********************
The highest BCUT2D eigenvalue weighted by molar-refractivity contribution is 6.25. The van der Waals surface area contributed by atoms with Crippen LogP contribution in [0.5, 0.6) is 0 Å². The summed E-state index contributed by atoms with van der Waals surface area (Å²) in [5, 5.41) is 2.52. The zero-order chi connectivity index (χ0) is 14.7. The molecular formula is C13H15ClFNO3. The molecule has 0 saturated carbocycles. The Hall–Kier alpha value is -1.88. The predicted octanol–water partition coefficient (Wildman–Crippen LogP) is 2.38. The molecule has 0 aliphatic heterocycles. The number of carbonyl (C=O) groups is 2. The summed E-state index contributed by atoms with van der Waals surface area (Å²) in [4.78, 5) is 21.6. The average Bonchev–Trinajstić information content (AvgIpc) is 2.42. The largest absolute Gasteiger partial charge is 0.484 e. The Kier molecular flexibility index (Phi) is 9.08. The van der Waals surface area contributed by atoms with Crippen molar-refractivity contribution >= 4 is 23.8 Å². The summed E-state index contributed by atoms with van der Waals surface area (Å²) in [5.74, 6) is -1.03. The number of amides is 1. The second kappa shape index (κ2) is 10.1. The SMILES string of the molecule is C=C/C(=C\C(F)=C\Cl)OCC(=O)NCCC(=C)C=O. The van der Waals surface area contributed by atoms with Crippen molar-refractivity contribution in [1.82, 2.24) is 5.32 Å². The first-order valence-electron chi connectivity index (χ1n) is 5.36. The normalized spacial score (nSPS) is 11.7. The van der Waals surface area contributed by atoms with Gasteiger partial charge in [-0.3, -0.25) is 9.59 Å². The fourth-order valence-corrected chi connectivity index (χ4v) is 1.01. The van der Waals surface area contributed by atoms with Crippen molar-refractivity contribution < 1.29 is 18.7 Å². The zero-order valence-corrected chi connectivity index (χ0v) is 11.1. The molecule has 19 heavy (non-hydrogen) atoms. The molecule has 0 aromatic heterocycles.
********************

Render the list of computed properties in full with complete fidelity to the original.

The highest BCUT2D eigenvalue weighted by molar-refractivity contribution is 6.25. The van der Waals surface area contributed by atoms with Crippen LogP contribution in [0.5, 0.6) is 0 Å². The summed E-state index contributed by atoms with van der Waals surface area (Å²) in [5, 5.41) is 2.52. The zero-order chi connectivity index (χ0) is 14.7. The molecular formula is C13H15ClFNO3. The molecule has 0 saturated carbocycles. The Hall–Kier alpha value is -1.88. The predicted octanol–water partition coefficient (Wildman–Crippen LogP) is 2.38. The molecule has 0 aliphatic heterocycles. The number of carbonyl (C=O) groups is 2. The summed E-state index contributed by atoms with van der Waals surface area (Å²) in [4.78, 5) is 21.6. The average Bonchev–Trinajstić information content (AvgIpc) is 2.42. The largest absolute Gasteiger partial charge is 0.484 e. The Kier molecular flexibility index (Phi) is 9.08. The van der Waals surface area contributed by atoms with Crippen molar-refractivity contribution >= 4 is 23.8 Å². The summed E-state index contributed by atoms with van der Waals surface area (Å²) in [5.74, 6) is -1.03. The number of amides is 1. The second kappa shape index (κ2) is 10.1. The SMILES string of the molecule is C=C/C(=C\C(F)=C\Cl)OCC(=O)NCCC(=C)C=O. The van der Waals surface area contributed by atoms with Crippen molar-refractivity contribution in [1.82, 2.24) is 5.32 Å². The first-order valence-electron chi connectivity index (χ1n) is 5.36. The normalized spacial score (nSPS) is 11.7. The van der Waals surface area contributed by atoms with Gasteiger partial charge in [-0.3, -0.25) is 9.59 Å². The fourth-order valence-corrected chi connectivity index (χ4v) is 1.01. The van der Waals surface area contributed by atoms with Crippen molar-refractivity contribution < 1.29 is 18.7 Å². The zero-order valence-corrected chi connectivity index (χ0v) is 11.1. The molecule has 19 heavy (non-hydrogen) atoms. The molecule has 0 aromatic heterocycles.